How to Make Your Own Tomato Cage

Warning: Illegal string offset 'wordbooker_like_button_post' in /home/yourhou1/public_html/houstongardening/wp-content/plugins/wordbooker/wordbooker.php on line 2198

Warning: Illegal string offset 'wordbooker_like_button_page' in /home/yourhou1/public_html/houstongardening/wp-content/plugins/wordbooker/wordbooker.php on line 2199

Warning: Illegal string offset 'wordbooker_like_button_post' in /home/yourhou1/public_html/houstongardening/wp-content/plugins/wordbooker/wordbooker.php on line 2125

Warning: Illegal string offset 'wordbooker_like_button_page' in /home/yourhou1/public_html/houstongardening/wp-content/plugins/wordbooker/wordbooker.php on line 2126

Tomato plants are going in the ground, and we all know that they need staking. A wire tomato cage is a frequent solution, but how about making your own.

I have not gone big on having tomato plants in my garden. I guess because it is so easy to get good quality ones at the store; however, heirloom varieties may not be so easy to find. This year sees me planting many of these seedlings, so I needed to find a way to stake them. Having pruned, I obtained several bamboo canes and thin, long tree branches, so I decide to make a rather large cage feature in the bed being used by the tomatoes.
tomato cage

    You probably heard the story of the $400 tomato, or something along those lines. Gardeners going after the perfect tomato crop spending quite a bit of money and effort, calculating how much they spent to produce each tomato. As for me, I am cutting back on the expensive stuff. I want my soil to be healthy with a good amount of nutrients from my compost. I want a mulch made from broken down twigs. That leaves me with the stakes or cages. They are not expensive really, but if I am buying one for each plant, they do add up. I hit upon a simple wall idea, which will create the support system for these vines.
    I took thicker branches or bamboo canes as a main support for the plant. Then I wove branches together (the branches were from an ash tree), much like you would when creating a wattle wall. Those are the old style walls that use branches in something that looks like a basket weave. In my case, I left large openings, so there is no tight fitting weave of branches. I did weave the branches in and out from the upright canes. Where the weaving branch met a cane, I used a small length of wire to tie the two branches together. I created three rows in this way. The plants were placed by canes of the inner row, with a few going on the outer row. Basil was planted along the edge.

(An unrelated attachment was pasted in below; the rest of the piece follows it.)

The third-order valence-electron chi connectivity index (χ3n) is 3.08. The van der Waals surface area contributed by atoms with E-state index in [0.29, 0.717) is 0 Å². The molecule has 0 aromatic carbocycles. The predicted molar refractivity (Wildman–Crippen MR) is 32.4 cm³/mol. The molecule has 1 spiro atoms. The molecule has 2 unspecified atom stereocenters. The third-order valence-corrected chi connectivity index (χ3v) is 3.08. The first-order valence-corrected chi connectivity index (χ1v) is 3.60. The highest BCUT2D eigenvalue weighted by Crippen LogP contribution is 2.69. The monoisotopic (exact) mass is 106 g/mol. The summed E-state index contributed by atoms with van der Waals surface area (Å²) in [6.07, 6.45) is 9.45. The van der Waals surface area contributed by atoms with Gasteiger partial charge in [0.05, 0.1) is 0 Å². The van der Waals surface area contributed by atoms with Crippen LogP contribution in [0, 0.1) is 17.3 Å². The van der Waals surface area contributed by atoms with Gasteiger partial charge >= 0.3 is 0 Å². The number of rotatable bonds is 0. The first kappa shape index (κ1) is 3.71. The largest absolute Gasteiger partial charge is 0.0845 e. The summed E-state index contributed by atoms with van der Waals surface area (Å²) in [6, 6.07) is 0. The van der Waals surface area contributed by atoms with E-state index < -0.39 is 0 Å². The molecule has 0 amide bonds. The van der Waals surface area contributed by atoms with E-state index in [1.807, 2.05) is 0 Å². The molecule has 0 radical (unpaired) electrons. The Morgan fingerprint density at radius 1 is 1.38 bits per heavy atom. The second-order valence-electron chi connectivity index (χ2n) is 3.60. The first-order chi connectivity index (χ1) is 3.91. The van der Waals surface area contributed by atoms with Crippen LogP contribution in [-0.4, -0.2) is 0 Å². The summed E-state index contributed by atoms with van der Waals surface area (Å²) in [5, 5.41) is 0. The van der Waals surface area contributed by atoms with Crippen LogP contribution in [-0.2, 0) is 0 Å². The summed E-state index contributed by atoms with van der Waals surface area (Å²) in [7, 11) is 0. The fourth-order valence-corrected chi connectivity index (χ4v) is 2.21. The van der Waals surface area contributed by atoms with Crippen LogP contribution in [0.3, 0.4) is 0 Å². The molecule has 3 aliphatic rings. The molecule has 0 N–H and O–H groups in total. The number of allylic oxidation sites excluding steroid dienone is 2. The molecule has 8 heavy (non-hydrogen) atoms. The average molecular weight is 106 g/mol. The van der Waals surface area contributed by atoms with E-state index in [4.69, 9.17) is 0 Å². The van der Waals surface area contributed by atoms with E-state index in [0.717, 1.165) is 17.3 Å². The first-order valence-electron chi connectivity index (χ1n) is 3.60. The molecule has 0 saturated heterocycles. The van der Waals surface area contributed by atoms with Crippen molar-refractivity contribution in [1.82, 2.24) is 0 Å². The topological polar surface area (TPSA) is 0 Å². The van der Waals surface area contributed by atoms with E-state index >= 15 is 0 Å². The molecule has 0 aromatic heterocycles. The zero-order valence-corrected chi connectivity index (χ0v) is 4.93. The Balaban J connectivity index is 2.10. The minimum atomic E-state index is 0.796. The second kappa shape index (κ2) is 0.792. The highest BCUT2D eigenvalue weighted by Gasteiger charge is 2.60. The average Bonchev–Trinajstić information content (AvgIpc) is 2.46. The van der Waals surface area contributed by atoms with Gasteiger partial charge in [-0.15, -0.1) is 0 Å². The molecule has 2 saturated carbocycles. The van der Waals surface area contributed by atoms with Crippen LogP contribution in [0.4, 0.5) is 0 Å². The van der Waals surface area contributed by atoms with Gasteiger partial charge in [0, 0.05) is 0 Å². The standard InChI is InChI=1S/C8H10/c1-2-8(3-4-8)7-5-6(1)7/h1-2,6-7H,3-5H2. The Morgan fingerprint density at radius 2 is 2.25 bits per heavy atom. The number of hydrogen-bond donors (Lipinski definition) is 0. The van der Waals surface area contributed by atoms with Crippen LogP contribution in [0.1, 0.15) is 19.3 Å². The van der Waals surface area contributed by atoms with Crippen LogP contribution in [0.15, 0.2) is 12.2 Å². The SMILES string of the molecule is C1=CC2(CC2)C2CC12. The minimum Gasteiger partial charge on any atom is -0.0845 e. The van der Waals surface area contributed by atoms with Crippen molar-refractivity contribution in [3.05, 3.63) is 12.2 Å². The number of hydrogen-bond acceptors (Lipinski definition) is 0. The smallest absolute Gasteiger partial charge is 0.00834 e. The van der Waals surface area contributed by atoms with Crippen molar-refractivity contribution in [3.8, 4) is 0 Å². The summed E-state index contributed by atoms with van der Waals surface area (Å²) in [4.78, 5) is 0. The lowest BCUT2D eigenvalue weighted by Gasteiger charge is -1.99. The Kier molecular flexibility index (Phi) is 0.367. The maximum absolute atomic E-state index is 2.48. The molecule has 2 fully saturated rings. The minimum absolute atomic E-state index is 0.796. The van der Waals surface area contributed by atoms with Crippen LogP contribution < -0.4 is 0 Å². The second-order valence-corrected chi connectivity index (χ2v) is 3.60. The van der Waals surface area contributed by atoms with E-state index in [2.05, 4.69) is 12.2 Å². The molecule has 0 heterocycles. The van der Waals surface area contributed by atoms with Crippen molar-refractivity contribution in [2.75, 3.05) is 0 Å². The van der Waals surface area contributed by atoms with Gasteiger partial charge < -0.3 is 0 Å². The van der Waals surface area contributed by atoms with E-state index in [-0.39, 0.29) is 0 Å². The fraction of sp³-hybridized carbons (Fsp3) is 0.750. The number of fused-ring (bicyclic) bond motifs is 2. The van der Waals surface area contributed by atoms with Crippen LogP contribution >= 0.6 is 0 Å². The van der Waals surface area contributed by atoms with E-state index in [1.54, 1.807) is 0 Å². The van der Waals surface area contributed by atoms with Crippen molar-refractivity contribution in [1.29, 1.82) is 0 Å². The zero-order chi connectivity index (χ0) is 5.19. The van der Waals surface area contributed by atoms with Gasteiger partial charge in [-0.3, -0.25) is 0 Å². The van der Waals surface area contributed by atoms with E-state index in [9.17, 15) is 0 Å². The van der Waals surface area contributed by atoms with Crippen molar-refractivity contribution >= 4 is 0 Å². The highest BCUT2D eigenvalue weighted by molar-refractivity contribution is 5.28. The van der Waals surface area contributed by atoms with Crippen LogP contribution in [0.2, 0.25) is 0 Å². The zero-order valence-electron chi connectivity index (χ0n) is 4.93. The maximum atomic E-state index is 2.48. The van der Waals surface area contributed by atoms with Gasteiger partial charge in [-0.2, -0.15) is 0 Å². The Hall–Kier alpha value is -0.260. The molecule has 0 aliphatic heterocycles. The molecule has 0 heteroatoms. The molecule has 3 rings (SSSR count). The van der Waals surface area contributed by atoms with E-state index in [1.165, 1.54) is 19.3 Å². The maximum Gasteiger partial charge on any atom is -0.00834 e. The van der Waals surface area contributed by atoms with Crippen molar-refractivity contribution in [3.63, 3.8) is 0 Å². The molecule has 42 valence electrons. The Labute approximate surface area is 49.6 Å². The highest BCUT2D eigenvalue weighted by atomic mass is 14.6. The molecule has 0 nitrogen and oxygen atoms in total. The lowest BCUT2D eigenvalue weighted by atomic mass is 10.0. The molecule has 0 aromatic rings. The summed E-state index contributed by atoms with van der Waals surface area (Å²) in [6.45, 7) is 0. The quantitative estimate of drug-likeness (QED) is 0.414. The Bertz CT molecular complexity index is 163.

I like this project because: I saved money; I did not throw out branches onto the curb; and the set up looks nice. If you only have one or tow plants, you can create the cylinder style cage around the tomato. Place a cane at each corner, and weave the branches around these poles. Bind each contact point with a wire to twist tie, or you could use the plastic cable binder for electrical wires. I have found that crepe myrtle branches bend quite well for this project.
    I did not go heavy on fertilizers last year. From a few plants, I obtained a decent harvest. One problem was birds. I built a super-structure over these walls (a larger frame made from scrap wood). I will be placing the bird netting over this frame. I feed the birds enough; they do not need to go after my vegetables and fruits. You know those upside down tomato plants? Of the five people that I know who tried that out, one produced good, bountiful results. I think you have to obtain the right tomato variety, and you need to treat it right. Considering that you can find tomato plants in the stores for around $1, spending fifteen dollars on plants and making your own cages is not a bad way to go. The compost came from my own pile, so I am good. As I was told recently, plants are simple; we make gardening hard.

Leave a Reply

You must be logged in to post a comment.


This site came out of my desire to write about my love of gardening, but also to connect it to my knowledge derived from home inspections. That is why I tied it to the home inspection site.If you have questions, you can email them to me (frank at For home inspections, call 713.781.6090.
Happy gardening, Frank


Canonical URL by SEO No Duplicate WordPress Plugin